While rental numbers had been on the slow decline over the last few years, Covid has thrown up curve ball after curve ball: returning ex-pats, tenants choosing to exit shared accommodation, building supply issues, interest-only loan knockbacks and soaring house prices.
Median rents have increased by more than 30% in some areas and, considering a landlord’s safest bet is to not have more than 30% of a tenant’s income committed to weekly rent, you now have to earn $75,000 to get yourself a standard home, all whilst cost of living far outstrips wage increases.
And of course, even if you have the cash, you still must be able to beat everyone else to it.
So here we come back to Carly’s conundrum.
She has a job waiting for her if she can find a home.
She will then be able to afford rent and the government won’t have to pay her way anymore.
Her issue is though, “what’s the point in applying for homes now because if they wouldn’t look at me when I had several incomes coming in, why would they look at me now?”
And so, she cooks her dinner on a free BBQ at a family park north of Adelaide.
She rarely eats there as she doesn’t feel safe after dark, so she packs Mitchy in the car, scoffs her meal and then starts driving closer to town to start her evening routine.
Then it’s a toilet stop and water bottle fill up at a sympathetic petrol station, finding a well-lit car park so she can reorganise the car to hide away the meal dishes and get her bed sorted, and then back in the car again to find somewhere safe to sleep.
Yes, there is the threat of someone nefarious doing her harm, but I got the distinct impression she’s more worried about being moved on by security guards – some sympathetic, some not – which is why she’s on her third iteration of window coverings.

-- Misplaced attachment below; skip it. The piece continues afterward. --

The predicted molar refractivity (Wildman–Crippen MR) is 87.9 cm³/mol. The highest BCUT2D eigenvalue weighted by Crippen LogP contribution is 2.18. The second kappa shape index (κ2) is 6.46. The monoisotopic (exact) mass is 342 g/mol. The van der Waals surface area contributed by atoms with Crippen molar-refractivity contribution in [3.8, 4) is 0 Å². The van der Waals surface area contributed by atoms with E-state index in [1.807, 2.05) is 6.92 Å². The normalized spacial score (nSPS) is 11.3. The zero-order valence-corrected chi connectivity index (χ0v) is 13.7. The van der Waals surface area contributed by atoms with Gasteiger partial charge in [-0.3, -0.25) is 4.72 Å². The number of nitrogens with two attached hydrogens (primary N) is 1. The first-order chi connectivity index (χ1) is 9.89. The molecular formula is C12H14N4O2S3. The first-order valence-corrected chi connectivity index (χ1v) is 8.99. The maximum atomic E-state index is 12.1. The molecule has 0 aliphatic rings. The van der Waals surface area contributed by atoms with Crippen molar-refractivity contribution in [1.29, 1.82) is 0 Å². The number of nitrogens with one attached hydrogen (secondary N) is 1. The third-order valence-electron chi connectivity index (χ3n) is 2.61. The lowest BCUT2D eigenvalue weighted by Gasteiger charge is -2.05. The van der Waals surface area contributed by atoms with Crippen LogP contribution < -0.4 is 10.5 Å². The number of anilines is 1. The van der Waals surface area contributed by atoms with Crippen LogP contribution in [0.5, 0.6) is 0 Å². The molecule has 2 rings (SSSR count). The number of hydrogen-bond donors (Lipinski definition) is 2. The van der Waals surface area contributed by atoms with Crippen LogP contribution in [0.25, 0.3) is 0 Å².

Towels are just stupid and too obvious; black felt the best as it draws away the condensation.
She spends her day researching homeless support systems through her council area.
She can’t understand why big multi-level car parks are left vacant at night instead of being opened for people like her so they can at least crack a window and get some fresh air safely.
And why can’t she apply for a key that would give her access to some accessible toilets after dark, instead of having to beg through the night window of a servo just to be able to relieve herself?
We have just been through an unprecedented time, which is having unprecedented fallout and will need unprecedented solutions.
With Carly seeing more and more people living like her, we must rethink what homelessness looks like in South Australia.
Ali Clarke presents the breakfast show on Mix 102.3. She is a regular columnist for InDaily and ambassador for Hutt Street Centre.
Since writing this article, Carly has been offered temporary caravan accommodation. She has also been invited to speak to the Premier about her ideas for helping people in her situation.
Local News Matters
Media diversity is under threat in Australia – nowhere more so than in South Australia. The state needs more than one voice to guide it forward and you can help with a donation of any size to InDaily. Your contribution goes directly to helping our journalists uncover the facts. Please click below to help InDaily continue to uncover the facts.